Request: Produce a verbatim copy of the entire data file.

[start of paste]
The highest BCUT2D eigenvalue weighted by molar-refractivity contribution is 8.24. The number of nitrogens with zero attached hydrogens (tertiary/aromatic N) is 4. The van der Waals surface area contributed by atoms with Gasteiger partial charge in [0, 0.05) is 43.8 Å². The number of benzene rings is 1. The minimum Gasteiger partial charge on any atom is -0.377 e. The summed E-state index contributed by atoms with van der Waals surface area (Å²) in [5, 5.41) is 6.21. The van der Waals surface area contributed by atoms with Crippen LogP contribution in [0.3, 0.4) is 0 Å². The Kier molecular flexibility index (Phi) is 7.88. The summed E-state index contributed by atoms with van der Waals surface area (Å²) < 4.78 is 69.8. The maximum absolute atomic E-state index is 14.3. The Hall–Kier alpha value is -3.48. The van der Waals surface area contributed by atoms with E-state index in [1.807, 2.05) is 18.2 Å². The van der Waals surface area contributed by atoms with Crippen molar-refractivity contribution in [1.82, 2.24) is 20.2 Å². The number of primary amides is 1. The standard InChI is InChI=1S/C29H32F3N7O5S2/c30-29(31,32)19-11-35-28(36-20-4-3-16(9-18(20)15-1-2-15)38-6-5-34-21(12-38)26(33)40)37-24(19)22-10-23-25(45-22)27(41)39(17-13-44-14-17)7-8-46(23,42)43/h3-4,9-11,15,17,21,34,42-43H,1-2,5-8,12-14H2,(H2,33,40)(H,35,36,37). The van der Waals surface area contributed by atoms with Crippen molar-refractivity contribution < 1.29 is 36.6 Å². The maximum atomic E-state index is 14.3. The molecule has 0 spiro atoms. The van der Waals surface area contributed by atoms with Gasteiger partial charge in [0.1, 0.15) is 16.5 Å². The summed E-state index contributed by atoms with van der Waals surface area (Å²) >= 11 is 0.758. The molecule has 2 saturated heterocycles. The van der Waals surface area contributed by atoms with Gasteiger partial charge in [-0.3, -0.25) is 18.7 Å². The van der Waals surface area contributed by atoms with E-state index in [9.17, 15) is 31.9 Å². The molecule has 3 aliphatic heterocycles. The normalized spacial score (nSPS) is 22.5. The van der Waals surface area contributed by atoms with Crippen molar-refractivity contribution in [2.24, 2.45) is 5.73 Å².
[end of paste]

The highest BCUT2D eigenvalue weighted by molar-refractivity contribution is 8.24. The number of nitrogens with zero attached hydrogens (tertiary/aromatic N) is 4. The van der Waals surface area contributed by atoms with Gasteiger partial charge in [0, 0.05) is 43.8 Å². The number of benzene rings is 1. The minimum Gasteiger partial charge on any atom is -0.377 e. The summed E-state index contributed by atoms with van der Waals surface area (Å²) in [5, 5.41) is 6.21. The van der Waals surface area contributed by atoms with Crippen LogP contribution in [0.3, 0.4) is 0 Å². The Kier molecular flexibility index (Phi) is 7.88. The summed E-state index contributed by atoms with van der Waals surface area (Å²) < 4.78 is 69.8. The maximum absolute atomic E-state index is 14.3. The Hall–Kier alpha value is -3.48. The van der Waals surface area contributed by atoms with E-state index in [1.807, 2.05) is 18.2 Å². The van der Waals surface area contributed by atoms with Crippen molar-refractivity contribution in [1.82, 2.24) is 20.2 Å². The number of primary amides is 1. The standard InChI is InChI=1S/C29H32F3N7O5S2/c30-29(31,32)19-11-35-28(36-20-4-3-16(9-18(20)15-1-2-15)38-6-5-34-21(12-38)26(33)40)37-24(19)22-10-23-25(45-22)27(41)39(17-13-44-14-17)7-8-46(23,42)43/h3-4,9-11,15,17,21,34,42-43H,1-2,5-8,12-14H2,(H2,33,40)(H,35,36,37). The van der Waals surface area contributed by atoms with Crippen molar-refractivity contribution < 1.29 is 36.6 Å². The maximum atomic E-state index is 14.3. The molecule has 0 spiro atoms. The van der Waals surface area contributed by atoms with Gasteiger partial charge in [0.1, 0.15) is 16.5 Å². The summed E-state index contributed by atoms with van der Waals surface area (Å²) >= 11 is 0.758. The molecule has 2 saturated heterocycles. The van der Waals surface area contributed by atoms with Gasteiger partial charge in [-0.3, -0.25) is 18.7 Å². The van der Waals surface area contributed by atoms with E-state index in [9.17, 15) is 31.9 Å². The molecule has 3 aliphatic heterocycles. The normalized spacial score (nSPS) is 22.5. The van der Waals surface area contributed by atoms with Crippen molar-refractivity contribution in [2.24, 2.45) is 5.73 Å².